Inflating over-diagnosis claims to trump the detection of an invasive cancer and bemoaning the disclosure of a woman's dense breast tissue and discussions with health care providers about adjunctive screening will likely increase mortality.
Just when I thought I might be running out of things to write about, God blessed me with a whole new topic that will keep me busy writing for weeks, perhaps years.
There are many causes for sleep disturbances in breast cancer sufferers, including age, socioeconomic status, lifestyle choices, and other co-existing medical conditions. Some of the prominent contributors to poor sleep, however, are the treatments themselves.
Just like a patient needs a whole team of people to help, so should a primary caregiver be afforded the opportunity to have a support team. Your caregiver needs someone with whom they can talk and share how they are feeling.
This Mother's Day falls just before my two-year anniversary of being diagnosed with an aggressive form of early-stage, invasive breast cancer. Anniversaries can trigger traumatic memories, and as mine approaches I catch myself reliving pieces of the day I was diagnosed.
Some of us are suckers for studies: clinical trials, focus groups, surveys -- whatever promises to shed a little light on the human condition, or possibly make that condition a little better. This writer is a hopeless volunteer and currently proud of being an original part of the Women's Health Initiative.
Knowing your value means knowing what you value most. It's really about where you place your own worth -- not where others think you should place it -- and standing up for that, owning it -- and knowing its marketplace value, too.
If our leaders can't guarantee that women won't fall through the coverage and affordability cracks and that women won't come surging back to a compromised Well Woman Program if changes are made to BadgerCare and the Marketplace subsidies, then they shouldn't be so quick to pull the trigger on their unfounded plans.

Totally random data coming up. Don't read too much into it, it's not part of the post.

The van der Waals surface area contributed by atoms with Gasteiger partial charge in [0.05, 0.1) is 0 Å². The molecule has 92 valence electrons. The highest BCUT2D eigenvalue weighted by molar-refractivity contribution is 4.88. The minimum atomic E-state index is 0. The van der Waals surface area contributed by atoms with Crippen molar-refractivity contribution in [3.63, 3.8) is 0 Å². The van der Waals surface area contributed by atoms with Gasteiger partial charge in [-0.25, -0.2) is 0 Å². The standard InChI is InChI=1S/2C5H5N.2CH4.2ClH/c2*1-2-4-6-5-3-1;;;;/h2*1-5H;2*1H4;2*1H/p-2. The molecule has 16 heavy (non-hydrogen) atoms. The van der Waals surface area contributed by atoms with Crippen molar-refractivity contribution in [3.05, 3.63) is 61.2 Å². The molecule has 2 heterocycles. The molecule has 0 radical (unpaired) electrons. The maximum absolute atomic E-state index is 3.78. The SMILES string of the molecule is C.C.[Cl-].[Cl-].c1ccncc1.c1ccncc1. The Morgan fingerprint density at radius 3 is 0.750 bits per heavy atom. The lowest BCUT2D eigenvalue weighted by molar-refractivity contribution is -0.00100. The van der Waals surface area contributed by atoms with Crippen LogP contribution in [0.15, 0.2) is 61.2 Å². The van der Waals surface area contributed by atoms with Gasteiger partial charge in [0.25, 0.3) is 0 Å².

It behooves the medical profession who relate hereditary risk assessment percentages to do so in a way that women can interpret the subjective nature of these data and offer more guidance on just how at risk women should apply these numbers in the context of their own lived experience.
She didn't choose this battle. But I promise it messed with the wrong woman. Give 'em hell George. We're praying and pulling for you.
With the USPSTF's recommendations getting all of the press lately, it is important to know that many professionals still do recommend that screening mammograms start at age 40 and should be performed every year. This is what I recommend in my practice.
Too many of us are hesitant to question a medical diagnosis: a 2005 Gallup poll that surveyed 5,000 Americans found that about half reported "never" seeking a second opinion and a paltry three percent always sought out a second opinion on a diagnosis, treatment, drug or operation. Pretty frightening statistics, don't you think?
Facebook, with 1.39 billion active users, is the world's de facto forum. As such, it has a responsibility to its users -- at the very least, a responsibility to adhere to its own stated guidelines.
Beauty exists in the middle of tragedy. A child gets cancer. A friend commits suicide. A parent is plagued by anxiety and depression. Sooner or later, such messes find us. If we wade into them with an exploring mindset, our discoveries can be startling in their beauty and alter our perspective on life.
Rita's example illustrates a relatively recent shift in health care, with decisions not handed down by the doctor from above but made by as a partnership between the doctor and the patient.
We encourage second opinions about treatment, but most people don't realize that when they ask for a second opinion on the diagnosis, the opinion should be based on examination of the actual biopsy slides, not simply the original pathology report.